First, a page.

Feel like you've been unfairly dismissed?
Losing your job can be rough, especially if you’ve been fired. But of course it’s not the end of the world and, if you think it’s unfair, there are things you can do about it. An employer can’t fire someone without providing grounds for dismissal, or the reasons why they had to be let go. These grounds can either be fair or unfair, and it’s always up to the person doing the firing to prove they have fair reasons for doing so.
Dismissal vs. Redundancy
Getting dismissed (“fired”) is different from being made redundant. In a dismissal, your employer intends to replace you with someone else, while being made redundant means your job has ceased to exist. Head over to our article on redundancy if it’s more suited to your situation.
Receiving proper notice
You can’t just be let go at the drop of a hat - there are legal procedures your boss will have to follow. If you’ve worked at least 13 weeks for your current employer, you’re entitled to no less than one week’s notice before you’re let go. This increases the longer you’ve worked somewhere: you’re entitled to two weeks’ notice after two years, four weeks after five years, and so on. Your written contract may entitle you to more notice but not less than these minimums. In some cases, you may receive payment instead of notice. You may also receive neither if you are being let go for serious misconduct such as theft or assault.
What else should I receive from my employer?
You must receive a P45 document, a payslip, any outstanding pay including for the rest of your annual leave, and information on what happens to your pension scheme if you have one. Your employer must also give you a written copy of the reasons for your dismissal within 14 days of you asking for one.
Fair and Unfair Dismissal
One of your main rights as an employee is not to be unfairly dismissed from work. If they’re letting you go, your employer will have to prove all of the following:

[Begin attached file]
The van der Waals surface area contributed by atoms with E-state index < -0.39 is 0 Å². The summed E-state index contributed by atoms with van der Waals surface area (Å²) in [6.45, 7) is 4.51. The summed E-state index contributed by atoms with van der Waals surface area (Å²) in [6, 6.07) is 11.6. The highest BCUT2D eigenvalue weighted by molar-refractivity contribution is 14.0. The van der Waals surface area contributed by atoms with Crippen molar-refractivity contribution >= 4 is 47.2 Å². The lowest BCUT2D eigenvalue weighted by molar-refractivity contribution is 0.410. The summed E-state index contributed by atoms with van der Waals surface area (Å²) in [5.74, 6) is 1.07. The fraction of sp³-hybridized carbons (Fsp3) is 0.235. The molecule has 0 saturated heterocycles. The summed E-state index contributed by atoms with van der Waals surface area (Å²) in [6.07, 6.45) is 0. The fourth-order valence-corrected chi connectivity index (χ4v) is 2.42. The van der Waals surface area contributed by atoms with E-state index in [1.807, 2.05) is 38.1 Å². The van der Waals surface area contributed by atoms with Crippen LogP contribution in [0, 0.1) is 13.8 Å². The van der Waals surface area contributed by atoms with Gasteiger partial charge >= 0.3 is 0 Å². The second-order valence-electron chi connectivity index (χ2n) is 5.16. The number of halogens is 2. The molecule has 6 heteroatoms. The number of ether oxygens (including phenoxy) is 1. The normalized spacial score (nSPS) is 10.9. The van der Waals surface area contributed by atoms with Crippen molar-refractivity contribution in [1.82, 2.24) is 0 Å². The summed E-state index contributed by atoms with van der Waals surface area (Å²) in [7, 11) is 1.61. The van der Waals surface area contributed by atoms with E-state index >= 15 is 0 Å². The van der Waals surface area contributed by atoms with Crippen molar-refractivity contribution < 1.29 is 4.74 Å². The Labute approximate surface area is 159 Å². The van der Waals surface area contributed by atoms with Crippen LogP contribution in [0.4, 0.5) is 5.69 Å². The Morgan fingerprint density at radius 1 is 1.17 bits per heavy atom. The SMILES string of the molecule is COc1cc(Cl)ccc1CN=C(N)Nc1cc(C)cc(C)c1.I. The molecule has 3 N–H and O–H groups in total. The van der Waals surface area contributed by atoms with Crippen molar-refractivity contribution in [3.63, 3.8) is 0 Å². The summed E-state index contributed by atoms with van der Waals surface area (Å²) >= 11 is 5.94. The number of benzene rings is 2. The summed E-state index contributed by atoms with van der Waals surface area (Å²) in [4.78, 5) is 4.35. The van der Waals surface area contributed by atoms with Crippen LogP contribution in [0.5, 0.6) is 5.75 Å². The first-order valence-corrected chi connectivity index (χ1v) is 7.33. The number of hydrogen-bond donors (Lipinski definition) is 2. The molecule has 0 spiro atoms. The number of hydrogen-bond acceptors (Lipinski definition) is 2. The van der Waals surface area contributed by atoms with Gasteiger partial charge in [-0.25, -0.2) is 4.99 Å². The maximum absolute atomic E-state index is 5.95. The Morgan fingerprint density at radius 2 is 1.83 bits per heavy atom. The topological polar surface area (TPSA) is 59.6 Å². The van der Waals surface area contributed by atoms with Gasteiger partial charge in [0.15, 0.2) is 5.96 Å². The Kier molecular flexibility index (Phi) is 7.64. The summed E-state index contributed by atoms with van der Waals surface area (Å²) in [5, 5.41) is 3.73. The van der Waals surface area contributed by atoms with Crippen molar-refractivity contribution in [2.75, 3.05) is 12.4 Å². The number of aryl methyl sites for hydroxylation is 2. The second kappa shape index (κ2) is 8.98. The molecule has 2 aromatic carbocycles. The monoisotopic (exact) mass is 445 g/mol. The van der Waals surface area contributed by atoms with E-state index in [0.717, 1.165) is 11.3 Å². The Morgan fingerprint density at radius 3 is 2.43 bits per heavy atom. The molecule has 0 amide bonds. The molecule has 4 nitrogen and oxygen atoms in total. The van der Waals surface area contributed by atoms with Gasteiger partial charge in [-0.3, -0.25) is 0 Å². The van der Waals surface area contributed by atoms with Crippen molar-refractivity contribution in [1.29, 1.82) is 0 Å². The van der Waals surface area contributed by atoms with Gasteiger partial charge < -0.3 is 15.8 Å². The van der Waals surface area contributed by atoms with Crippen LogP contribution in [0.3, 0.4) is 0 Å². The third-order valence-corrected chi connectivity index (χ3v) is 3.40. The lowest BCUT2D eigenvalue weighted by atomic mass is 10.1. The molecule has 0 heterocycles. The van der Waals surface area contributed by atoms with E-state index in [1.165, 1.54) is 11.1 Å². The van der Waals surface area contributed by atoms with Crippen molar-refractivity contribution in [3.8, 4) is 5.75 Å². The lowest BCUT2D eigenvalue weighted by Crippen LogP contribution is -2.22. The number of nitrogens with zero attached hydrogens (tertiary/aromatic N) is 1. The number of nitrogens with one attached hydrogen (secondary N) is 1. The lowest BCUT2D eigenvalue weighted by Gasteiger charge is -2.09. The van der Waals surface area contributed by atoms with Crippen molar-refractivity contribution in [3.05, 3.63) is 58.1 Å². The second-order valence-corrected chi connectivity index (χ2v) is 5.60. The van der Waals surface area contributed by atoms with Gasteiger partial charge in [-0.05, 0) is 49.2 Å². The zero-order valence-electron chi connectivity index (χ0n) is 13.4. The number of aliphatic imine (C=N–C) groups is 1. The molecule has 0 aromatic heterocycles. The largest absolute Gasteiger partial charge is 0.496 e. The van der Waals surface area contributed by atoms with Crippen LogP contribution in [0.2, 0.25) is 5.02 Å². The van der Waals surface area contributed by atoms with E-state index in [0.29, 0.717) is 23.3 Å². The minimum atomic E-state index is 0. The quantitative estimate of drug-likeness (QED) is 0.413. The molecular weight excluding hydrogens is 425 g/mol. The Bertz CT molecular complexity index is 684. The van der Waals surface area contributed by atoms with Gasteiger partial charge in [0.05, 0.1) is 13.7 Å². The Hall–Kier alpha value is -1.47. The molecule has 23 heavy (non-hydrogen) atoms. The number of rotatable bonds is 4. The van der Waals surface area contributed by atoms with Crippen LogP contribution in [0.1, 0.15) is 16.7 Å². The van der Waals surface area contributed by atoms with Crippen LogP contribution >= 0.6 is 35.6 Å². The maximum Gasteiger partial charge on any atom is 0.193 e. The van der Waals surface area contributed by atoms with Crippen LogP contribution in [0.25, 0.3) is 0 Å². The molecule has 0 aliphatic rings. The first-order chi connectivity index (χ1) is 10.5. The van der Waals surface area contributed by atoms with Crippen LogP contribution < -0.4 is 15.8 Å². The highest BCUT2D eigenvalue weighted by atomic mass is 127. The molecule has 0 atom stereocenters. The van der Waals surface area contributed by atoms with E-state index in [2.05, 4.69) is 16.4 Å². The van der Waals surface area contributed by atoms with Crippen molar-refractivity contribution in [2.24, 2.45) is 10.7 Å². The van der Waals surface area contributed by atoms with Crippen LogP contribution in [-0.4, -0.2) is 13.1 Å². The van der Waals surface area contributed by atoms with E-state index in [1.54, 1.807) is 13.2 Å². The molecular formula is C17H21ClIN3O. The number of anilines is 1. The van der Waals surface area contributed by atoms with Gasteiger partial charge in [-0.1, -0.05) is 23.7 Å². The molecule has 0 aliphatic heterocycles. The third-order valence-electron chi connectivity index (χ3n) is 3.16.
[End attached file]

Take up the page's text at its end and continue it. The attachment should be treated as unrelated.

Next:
- Your dismissal is connected to at least one of the legal “fair grounds” (listed below).
- They’ve acted fairly and followed fair procedures in dismissing you, including by giving appropriate warnings and carefully following the workplace’s written disciplinary procedures.
- They can disprove any allegation you make that you’re being let go for unfair reasons.
The following reasons for dismissal are automatically unfair:
- Joining a trade union or engaging in trade union activities
- Religious or political opinions
- Being involved in legal proceedings against your employer, including as a witness
- Your race, colour, sexual orientation, age or membership of the Traveller community
- Pregnancy, giving birth, breastfeeding or anything connected with these
- Using your legal rights such as those to parental leave or carer’s leave
- Unfair selection for redundancy.
The following are considered fair grounds for dismissal if they can be proved and proper procedures are followed to address them before moving to dismissal:
- Lack of capability; including lateness, absenteeism or persistent absence from work.
- Lack of competence or ability to do your job.
- Lack of qualifications, especially if you lied about what qualifications you had.
- Bad conduct. Major incidents of misconduct may result in instant dismissal without notice. These include assault, drunkenness, stealing and bullying in the workplace.
- Where you continuing in your job would break the law, for example when a professional driver loses their driving licence.
- Other ‘substantial grounds’ which are up to your employer to prove justify you losing your job.
What to do if you’ve been unfairly dismissed
If you think you’ve been unfairly let go, you can make a claim to the Workplace Relations Commission within six months of your date of dismissal. This can be extended to twelve months if you can prove there was a good reason for the delay. You can use the online complaint form to register your case. If you’re a member of a trade union, you should talk to your union representative before taking this action as they can guide and support you through the process. If you’re not satisfied with the decision of the Workplace Relations Commission, you can make an appeal to the Labour Court.